It’s safe to say “The Mooch” doesn’t think much of Elizabeth Warren.
“She’s the one person in Washington who can cost between 0.5 percent and 1 percent of GDP growth,” says Anthony Scaramucci, the controversial founder of SkyBridge Capital and big-time Trump backer.
When asked to quantify the claim Scaramucci, host of Wall Street Week on Fox Business Network, argued “she doesn’t have any real world experience running a business, but she has a very successful populist message that she’s deriving power from. It will damage the very people she’s claiming to help.”
If she attacks banks and the banking system, and implements regulation that make it harder for them to lend to small businesses (considered the underpinnings of the U.S. economy), it hobbles growth.
“She can single-handedly do enough damage to literally regress growth in the United States.”
Calling it a “love letter” to Warren, Scaramucci took to the pages of the pages of The Wall Street Journal last week to criticize the DOL’s 401k fiduciary rule.
Writing it will one day “serve as a case study in government overreach,” Scaramucci added that putting the word fiduciary in the title was “a clever rhetorical trick.”
“How could someone oppose a rule requiring financial advisors to act in the best interests of clients?” he argued. “The problem is the new rule doesn’t actually protect investors. It makes sound retirement advice harder to get and more expensive.”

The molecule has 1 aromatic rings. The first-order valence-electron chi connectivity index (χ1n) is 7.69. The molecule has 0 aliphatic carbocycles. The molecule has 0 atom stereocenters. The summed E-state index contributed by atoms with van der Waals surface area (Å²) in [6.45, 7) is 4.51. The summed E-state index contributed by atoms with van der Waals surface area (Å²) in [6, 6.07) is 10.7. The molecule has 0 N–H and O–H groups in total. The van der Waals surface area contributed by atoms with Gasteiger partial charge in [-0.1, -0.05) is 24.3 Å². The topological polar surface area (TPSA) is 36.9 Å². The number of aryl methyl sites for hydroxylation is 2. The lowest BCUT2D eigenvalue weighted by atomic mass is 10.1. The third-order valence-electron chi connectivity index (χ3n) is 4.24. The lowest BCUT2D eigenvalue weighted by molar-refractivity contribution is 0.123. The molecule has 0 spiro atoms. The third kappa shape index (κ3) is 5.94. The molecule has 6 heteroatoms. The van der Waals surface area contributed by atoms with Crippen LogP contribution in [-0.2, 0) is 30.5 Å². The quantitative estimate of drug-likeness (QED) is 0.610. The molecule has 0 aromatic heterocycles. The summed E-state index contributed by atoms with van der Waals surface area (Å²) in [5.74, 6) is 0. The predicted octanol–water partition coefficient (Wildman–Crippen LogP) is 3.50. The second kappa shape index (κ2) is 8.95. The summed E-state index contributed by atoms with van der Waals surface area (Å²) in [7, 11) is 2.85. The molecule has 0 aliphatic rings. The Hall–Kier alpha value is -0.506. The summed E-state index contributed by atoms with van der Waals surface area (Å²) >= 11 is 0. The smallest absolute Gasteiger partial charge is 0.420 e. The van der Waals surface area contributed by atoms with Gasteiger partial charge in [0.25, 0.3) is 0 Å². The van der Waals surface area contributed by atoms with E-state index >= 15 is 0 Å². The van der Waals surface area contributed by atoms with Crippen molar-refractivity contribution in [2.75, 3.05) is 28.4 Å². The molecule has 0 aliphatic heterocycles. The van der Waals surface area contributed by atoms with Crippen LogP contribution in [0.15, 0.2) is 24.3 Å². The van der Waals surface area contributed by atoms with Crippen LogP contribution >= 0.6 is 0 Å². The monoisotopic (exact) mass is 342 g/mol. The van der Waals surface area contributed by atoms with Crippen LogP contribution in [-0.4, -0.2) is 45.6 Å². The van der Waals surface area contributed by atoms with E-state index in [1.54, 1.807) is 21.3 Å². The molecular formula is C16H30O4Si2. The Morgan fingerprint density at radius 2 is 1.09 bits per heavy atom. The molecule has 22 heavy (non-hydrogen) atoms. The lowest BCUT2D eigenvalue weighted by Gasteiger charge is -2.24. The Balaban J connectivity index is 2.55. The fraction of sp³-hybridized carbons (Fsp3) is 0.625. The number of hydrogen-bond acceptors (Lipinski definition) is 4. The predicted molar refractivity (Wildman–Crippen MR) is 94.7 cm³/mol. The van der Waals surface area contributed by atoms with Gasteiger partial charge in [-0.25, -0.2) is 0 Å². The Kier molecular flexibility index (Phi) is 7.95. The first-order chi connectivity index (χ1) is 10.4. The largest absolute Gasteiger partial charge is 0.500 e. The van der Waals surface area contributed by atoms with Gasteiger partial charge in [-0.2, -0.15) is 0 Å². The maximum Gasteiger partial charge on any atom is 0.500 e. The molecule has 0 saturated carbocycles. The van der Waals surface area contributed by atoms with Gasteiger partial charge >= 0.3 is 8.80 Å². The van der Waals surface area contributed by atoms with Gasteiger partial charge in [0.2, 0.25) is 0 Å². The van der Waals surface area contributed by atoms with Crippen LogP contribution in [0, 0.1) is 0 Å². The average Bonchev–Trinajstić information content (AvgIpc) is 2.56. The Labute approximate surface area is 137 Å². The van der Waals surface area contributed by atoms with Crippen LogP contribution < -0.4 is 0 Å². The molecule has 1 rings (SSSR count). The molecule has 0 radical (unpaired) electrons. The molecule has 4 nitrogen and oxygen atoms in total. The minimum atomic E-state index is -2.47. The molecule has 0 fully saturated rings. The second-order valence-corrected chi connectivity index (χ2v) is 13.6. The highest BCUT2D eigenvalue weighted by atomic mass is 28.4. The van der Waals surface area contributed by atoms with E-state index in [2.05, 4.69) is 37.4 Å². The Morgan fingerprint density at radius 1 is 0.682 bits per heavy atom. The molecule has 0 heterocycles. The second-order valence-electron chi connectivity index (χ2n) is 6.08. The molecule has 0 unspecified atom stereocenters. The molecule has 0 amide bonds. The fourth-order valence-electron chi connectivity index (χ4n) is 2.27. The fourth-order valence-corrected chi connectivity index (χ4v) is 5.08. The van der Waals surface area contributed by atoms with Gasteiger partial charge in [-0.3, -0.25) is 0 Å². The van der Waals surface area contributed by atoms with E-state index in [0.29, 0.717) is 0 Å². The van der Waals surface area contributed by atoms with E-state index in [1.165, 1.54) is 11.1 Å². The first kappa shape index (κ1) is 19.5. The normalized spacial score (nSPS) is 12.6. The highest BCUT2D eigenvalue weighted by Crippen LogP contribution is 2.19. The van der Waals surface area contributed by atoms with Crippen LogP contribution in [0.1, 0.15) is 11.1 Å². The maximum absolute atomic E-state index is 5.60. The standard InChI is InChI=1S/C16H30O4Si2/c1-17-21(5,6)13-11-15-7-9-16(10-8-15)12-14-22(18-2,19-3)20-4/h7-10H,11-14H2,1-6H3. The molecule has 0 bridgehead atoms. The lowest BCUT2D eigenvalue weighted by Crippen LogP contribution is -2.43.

He noted that plaintiffs including the U.S. Chamber of Commerce have filed six separate lawsuits to prevent the new regulation from taking effect.
“They argue the rule would expose financial advisers to significantly higher regulatory costs and litigation risks while preventing small account holders from getting good, affordable advice.”
He then listed four “undesirable effects” the new rule will likely have on investors and advisors:
- Push investors excessively into passive index funds. “The investment advisor’s job is to create a long-term asset allocation mix for clients producing the highest possible risk-adjusted return—and the new fiduciary rule prevents him from doing that job effectively.”
- Cost investors more money.“Like many federal regulations, the new fiduciary rule will hurt the very people it purports to protect.”
- Punish small and independent registered investment advisers, or RIAs.“Dodd-Frank was supposed to end ‘too-big-to-fail,’ but instead unduly punished small community banks, which couldn’t afford significantly higher compliance costs …The new fiduciary rule will have the same effect on retirement planning.”
- Punish small savers.“The increased threat of litigation over commission-based accounts will cause most advisors to switch to fee-based systems that don’t make economic sense for accounts with low balances.”
He concluded by quoting economist Milton Friedman, “One of the great mistakes is to judge policies and programs by their intentions rather than their results,” and compared the fiduciary rule to the Community Reinvestment Act of 1977, which many see as a contributing factor in the housing and banking crisis in 2008.